Synopses & Reviews
Questions of Africanness and blackness rim the Afro-Brazilian sphere of interaction. What is Africa? How is it constructed by Afro-Brazilians? What do these constructions accomplish? How are they reflected in the national character? And how do these constructs lend themselves to ideations of blackness? In fact, what exactly is blackness, given that Brazil is a hybrid nation in both its ethnic composition and cultural modalities? This book examines the field cultural and racial representation by Afro-Brazilians in Candomblé culture, public rituals, carnival, plays, poetry and hip-hop videography, to reposition Afro-Brazilians in the framework of Brazil's social and political processes.
About the Author
Cheryl Sterling teaches African and African Diaspora Studies in the Liberal Studies Program at New York University. She is a Fulbright Scholar and is also the co-founder and editor of the on-line arts journal, AfroBeat Journal (http://Afrobeatjournal.org).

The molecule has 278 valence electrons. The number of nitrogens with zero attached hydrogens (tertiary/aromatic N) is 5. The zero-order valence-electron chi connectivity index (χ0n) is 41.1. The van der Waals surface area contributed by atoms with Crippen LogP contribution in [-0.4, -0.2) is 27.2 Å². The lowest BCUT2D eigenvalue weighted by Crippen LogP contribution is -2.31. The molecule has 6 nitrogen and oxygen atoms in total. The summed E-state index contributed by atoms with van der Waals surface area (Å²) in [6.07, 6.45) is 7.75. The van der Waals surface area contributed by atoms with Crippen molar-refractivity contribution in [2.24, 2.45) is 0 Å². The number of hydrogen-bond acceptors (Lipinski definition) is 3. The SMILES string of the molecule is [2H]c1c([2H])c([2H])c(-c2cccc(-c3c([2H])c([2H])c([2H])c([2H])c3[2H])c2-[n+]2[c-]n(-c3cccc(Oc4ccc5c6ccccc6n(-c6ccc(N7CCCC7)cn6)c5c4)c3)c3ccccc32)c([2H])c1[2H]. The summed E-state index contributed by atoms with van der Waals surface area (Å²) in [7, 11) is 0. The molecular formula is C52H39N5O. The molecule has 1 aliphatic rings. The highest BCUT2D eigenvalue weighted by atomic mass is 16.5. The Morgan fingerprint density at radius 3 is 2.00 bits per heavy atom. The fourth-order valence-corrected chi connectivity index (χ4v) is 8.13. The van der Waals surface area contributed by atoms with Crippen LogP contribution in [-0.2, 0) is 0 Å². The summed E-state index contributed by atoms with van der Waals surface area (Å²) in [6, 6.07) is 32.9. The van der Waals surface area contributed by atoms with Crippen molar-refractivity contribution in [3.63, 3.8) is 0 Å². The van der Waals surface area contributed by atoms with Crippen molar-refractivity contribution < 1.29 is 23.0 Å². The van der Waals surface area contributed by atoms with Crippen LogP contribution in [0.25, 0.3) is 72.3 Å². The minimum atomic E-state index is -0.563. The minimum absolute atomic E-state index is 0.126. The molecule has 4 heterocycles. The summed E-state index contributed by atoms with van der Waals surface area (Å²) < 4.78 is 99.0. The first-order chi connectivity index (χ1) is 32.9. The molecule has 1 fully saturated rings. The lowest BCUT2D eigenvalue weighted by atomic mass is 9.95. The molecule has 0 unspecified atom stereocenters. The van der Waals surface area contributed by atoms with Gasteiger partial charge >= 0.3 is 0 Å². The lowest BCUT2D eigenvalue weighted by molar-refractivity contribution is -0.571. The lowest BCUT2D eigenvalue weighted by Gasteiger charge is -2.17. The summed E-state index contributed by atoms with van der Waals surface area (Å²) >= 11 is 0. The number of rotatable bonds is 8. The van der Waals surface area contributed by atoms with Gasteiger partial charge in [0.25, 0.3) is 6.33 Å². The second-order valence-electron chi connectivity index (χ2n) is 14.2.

Table of Contents
What Roots? Which Routes? Where is Africa in the Nation? History as Transformative PraxisRitual Encounters and Performative Moments From Candomblé to Carnaval: The Transformation of Ritual into Public Performance and DiscourseAesthetically Black: The Articulation of Blackness in the Black Arts Movement and QuilombhojePerforming Bodies Performing Blackness Performing Self: The Quest for a Transformative PoiesisCentering Blackness: Hip Hop and the Outing of MarginalityUma Luta que Nos Transcende